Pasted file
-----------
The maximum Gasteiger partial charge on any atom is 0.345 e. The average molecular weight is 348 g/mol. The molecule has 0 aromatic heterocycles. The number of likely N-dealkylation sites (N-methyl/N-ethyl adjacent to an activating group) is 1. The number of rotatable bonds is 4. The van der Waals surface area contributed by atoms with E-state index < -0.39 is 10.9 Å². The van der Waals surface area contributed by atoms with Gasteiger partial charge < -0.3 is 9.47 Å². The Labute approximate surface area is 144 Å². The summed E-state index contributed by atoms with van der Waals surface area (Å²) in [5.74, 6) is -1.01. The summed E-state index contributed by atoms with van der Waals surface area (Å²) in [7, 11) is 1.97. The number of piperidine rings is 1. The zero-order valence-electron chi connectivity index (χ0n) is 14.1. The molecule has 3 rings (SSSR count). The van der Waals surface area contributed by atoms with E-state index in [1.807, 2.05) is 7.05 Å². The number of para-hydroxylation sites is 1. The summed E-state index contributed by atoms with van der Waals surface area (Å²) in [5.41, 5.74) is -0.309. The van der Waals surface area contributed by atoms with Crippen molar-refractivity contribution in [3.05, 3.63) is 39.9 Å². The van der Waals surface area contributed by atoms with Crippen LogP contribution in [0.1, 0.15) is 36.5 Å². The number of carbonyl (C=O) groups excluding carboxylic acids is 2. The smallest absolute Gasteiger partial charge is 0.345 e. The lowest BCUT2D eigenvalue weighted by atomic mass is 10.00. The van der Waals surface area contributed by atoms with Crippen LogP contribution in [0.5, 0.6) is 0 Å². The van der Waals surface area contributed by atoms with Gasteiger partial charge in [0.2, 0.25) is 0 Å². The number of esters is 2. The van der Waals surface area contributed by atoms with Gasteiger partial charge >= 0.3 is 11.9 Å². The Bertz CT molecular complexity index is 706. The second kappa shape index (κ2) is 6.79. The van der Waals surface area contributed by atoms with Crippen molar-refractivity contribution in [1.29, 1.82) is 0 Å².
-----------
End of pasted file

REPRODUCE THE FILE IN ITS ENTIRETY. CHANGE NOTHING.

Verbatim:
The maximum Gasteiger partial charge on any atom is 0.345 e. The average molecular weight is 348 g/mol. The molecule has 0 aromatic heterocycles. The number of likely N-dealkylation sites (N-methyl/N-ethyl adjacent to an activating group) is 1. The number of rotatable bonds is 4. The van der Waals surface area contributed by atoms with E-state index < -0.39 is 10.9 Å². The van der Waals surface area contributed by atoms with Gasteiger partial charge < -0.3 is 9.47 Å². The Labute approximate surface area is 144 Å². The summed E-state index contributed by atoms with van der Waals surface area (Å²) in [5.74, 6) is -1.01. The summed E-state index contributed by atoms with van der Waals surface area (Å²) in [7, 11) is 1.97. The number of piperidine rings is 1. The zero-order valence-electron chi connectivity index (χ0n) is 14.1. The molecule has 3 rings (SSSR count). The van der Waals surface area contributed by atoms with E-state index in [1.807, 2.05) is 7.05 Å². The number of para-hydroxylation sites is 1. The summed E-state index contributed by atoms with van der Waals surface area (Å²) in [5.41, 5.74) is -0.309. The van der Waals surface area contributed by atoms with Crippen molar-refractivity contribution in [3.05, 3.63) is 39.9 Å². The van der Waals surface area contributed by atoms with Crippen LogP contribution in [0.1, 0.15) is 36.5 Å². The number of carbonyl (C=O) groups excluding carboxylic acids is 2. The smallest absolute Gasteiger partial charge is 0.345 e. The lowest BCUT2D eigenvalue weighted by atomic mass is 10.00. The van der Waals surface area contributed by atoms with Crippen LogP contribution in [0.5, 0.6) is 0 Å². The van der Waals surface area contributed by atoms with Gasteiger partial charge in [0.2, 0.25) is 0 Å². The number of esters is 2. The van der Waals surface area contributed by atoms with Gasteiger partial charge >= 0.3 is 11.9 Å². The Bertz CT molecular complexity index is 706. The second kappa shape index (κ2) is 6.79. The van der Waals surface area contributed by atoms with Crippen molar-refractivity contribution in [1.29, 1.82) is 0 Å².